It is not my purpose to examine these views; but, amidst this great variety of opinion, it seems to me that the obvious and natural application of the opening of the seal has not been adverted to. I shall suggest it because it is the most natural and obvious, and seems to be demanded by the explanations given of the previous seals. It is, in one word, the impending judgments from the invasions of the northern hordes of Goths and Vandals, threatening the breaking up of the Roman empire - the gathering of the storm, and the hovering of those barbarians on the borders of the empire; the approaches which they made from time to time toward the capital, though restrained as yet from taking it; the tempest of wrath that was, as it were, suspended yet on the frontiers, until the events recorded in the next chapter should occur, then bursting forth in wrath in successive blasts, as denoted by the first four trumpets of the seventh seal Revelation 8:1-13, when the empire was entirely overthrown by the Goths and Vandals. The precise point of time which I suppose this seal occupies is that succeeding the last persecution.
It embraces the preparatory arrangements of these hordes of invaders - their gathering on the frontiers of the empire - their threatened approaches toward the capital - and the formation of such vast armies as would produce universal consternation. A brief notice of these preparatory scenes, as adapted to produce the alarm referred to in the opening of the sixth seal, is all that will be necessary here; the more complete detail must be reserved for the explanation of the four trumpets of the seventh seal, when the work of destruction was consummated. These preparations and threatened invasions were events sufficiently important in their relation to the church, to what preceded, and to the future history of the world, to be symbolized here; and they are events in which all the particulars of the symbol may find a fulfillment. Anyone has only to took on a chart of history to see how appropriately this application of the symbol follows, if the previous explanations have been correct. In the illustration of this, in order to show the probability that these events are referred to by the symbols of the sixth seal, I would submit the following remarks:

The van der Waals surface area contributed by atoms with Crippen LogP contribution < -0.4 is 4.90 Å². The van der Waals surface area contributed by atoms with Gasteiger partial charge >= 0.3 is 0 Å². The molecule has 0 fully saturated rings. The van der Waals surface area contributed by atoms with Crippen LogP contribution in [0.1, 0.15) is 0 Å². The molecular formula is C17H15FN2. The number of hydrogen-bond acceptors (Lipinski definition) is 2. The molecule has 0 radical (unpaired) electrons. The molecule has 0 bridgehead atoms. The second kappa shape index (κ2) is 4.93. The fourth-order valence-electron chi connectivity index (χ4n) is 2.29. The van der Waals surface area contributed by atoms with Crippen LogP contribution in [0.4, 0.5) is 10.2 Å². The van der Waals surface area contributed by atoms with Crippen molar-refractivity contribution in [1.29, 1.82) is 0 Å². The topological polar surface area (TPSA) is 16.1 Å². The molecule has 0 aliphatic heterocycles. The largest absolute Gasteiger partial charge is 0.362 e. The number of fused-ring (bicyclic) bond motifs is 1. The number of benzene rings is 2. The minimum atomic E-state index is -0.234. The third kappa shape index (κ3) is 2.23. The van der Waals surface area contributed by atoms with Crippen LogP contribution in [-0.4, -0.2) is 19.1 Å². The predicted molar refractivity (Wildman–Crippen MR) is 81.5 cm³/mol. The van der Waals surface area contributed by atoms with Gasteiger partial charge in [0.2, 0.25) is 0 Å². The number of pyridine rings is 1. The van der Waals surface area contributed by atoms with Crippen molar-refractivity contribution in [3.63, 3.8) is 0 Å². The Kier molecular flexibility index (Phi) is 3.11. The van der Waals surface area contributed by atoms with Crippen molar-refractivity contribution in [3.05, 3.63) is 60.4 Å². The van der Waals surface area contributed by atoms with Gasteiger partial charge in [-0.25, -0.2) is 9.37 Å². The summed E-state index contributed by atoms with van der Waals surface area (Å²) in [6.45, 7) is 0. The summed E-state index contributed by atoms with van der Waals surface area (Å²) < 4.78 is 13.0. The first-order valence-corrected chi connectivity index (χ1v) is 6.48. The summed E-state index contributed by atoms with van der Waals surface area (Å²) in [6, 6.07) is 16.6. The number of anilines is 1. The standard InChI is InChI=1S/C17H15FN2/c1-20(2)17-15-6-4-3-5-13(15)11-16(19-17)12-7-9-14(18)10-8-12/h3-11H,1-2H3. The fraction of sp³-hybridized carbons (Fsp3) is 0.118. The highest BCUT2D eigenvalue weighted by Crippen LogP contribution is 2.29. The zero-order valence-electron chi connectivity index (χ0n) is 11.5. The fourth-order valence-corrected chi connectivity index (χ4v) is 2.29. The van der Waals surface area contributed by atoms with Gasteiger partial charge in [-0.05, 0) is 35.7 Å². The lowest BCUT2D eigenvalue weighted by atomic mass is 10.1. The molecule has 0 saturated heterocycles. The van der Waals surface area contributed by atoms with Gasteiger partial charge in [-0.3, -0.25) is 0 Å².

(1) The time is what would be naturally suggested by this seal in its relation to the others. If the fifth referred to the persecutions under Diocletian - the last great persecution of the pagan powers in attempting to extinguish the Christian name - then we should naturally look for the fulfillment of the opening of the next in some event, or series of events, which would succeed that at no very distant interval, and that pertained to the empire or power that had been the prominent subject of the predictions in the previous seals. It would also be natural to look for some events that might be regarded as conveying an expression of the divine feeling in regard to that power, or that would present it in such an aspect that it would be seen that its power to persecute was at an end. This natural expectation would be answered either by some symbol that would refer to the complete triumph of the Christian system, or by such a series of judgments as would break the persecuting power itself in pieces. Now the threatened irruption of the northern barbarians followed the series of events already described with sufficient nearness to make it proper to regard that series of events as referred to.
(2) the events were of sufficient importance in the history of the empire to deserve this notice in the foreshadowing of what would occur. They were connected with the breaking up of that mighty power, and the complete change of the aspect of the world, in a political and religious point of view. A new order of things arose in the world‘s history. A new religion became established. New kingdoms from the fragments of the once-mighty Roman empire were founded, and the affairs of the world were put on a new footing. These mighty northern hordes not only spread consternation and alarm, as if the world were coming to an end, but they laid the foundations of kingdoms which continue to this day. In fact, few more important events have occurred in history.